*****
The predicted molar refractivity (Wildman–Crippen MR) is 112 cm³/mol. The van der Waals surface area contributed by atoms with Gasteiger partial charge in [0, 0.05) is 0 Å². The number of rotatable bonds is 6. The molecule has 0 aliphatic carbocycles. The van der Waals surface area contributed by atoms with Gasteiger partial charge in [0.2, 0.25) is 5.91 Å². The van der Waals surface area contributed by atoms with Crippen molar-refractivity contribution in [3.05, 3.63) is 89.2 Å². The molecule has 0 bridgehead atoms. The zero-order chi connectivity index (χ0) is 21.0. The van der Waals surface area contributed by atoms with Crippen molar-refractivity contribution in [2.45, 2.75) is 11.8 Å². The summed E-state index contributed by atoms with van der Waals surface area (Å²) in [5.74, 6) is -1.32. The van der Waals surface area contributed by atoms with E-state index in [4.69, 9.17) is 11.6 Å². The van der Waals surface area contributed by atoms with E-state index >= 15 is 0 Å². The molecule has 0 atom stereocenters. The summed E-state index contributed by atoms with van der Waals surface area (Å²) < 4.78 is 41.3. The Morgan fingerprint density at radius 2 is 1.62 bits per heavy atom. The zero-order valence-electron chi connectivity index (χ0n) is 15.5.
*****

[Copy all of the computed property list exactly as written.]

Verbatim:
The predicted molar refractivity (Wildman–Crippen MR) is 112 cm³/mol. The van der Waals surface area contributed by atoms with Gasteiger partial charge in [0, 0.05) is 0 Å². The number of rotatable bonds is 6. The molecule has 0 aliphatic carbocycles. The van der Waals surface area contributed by atoms with Gasteiger partial charge in [0.2, 0.25) is 5.91 Å². The van der Waals surface area contributed by atoms with Crippen molar-refractivity contribution in [3.05, 3.63) is 89.2 Å². The molecule has 0 bridgehead atoms. The zero-order chi connectivity index (χ0) is 21.0. The van der Waals surface area contributed by atoms with Crippen molar-refractivity contribution in [2.45, 2.75) is 11.8 Å². The summed E-state index contributed by atoms with van der Waals surface area (Å²) in [5.74, 6) is -1.32. The van der Waals surface area contributed by atoms with E-state index in [4.69, 9.17) is 11.6 Å². The van der Waals surface area contributed by atoms with E-state index >= 15 is 0 Å². The molecule has 0 atom stereocenters. The summed E-state index contributed by atoms with van der Waals surface area (Å²) < 4.78 is 41.3. The Morgan fingerprint density at radius 2 is 1.62 bits per heavy atom. The zero-order valence-electron chi connectivity index (χ0n) is 15.5.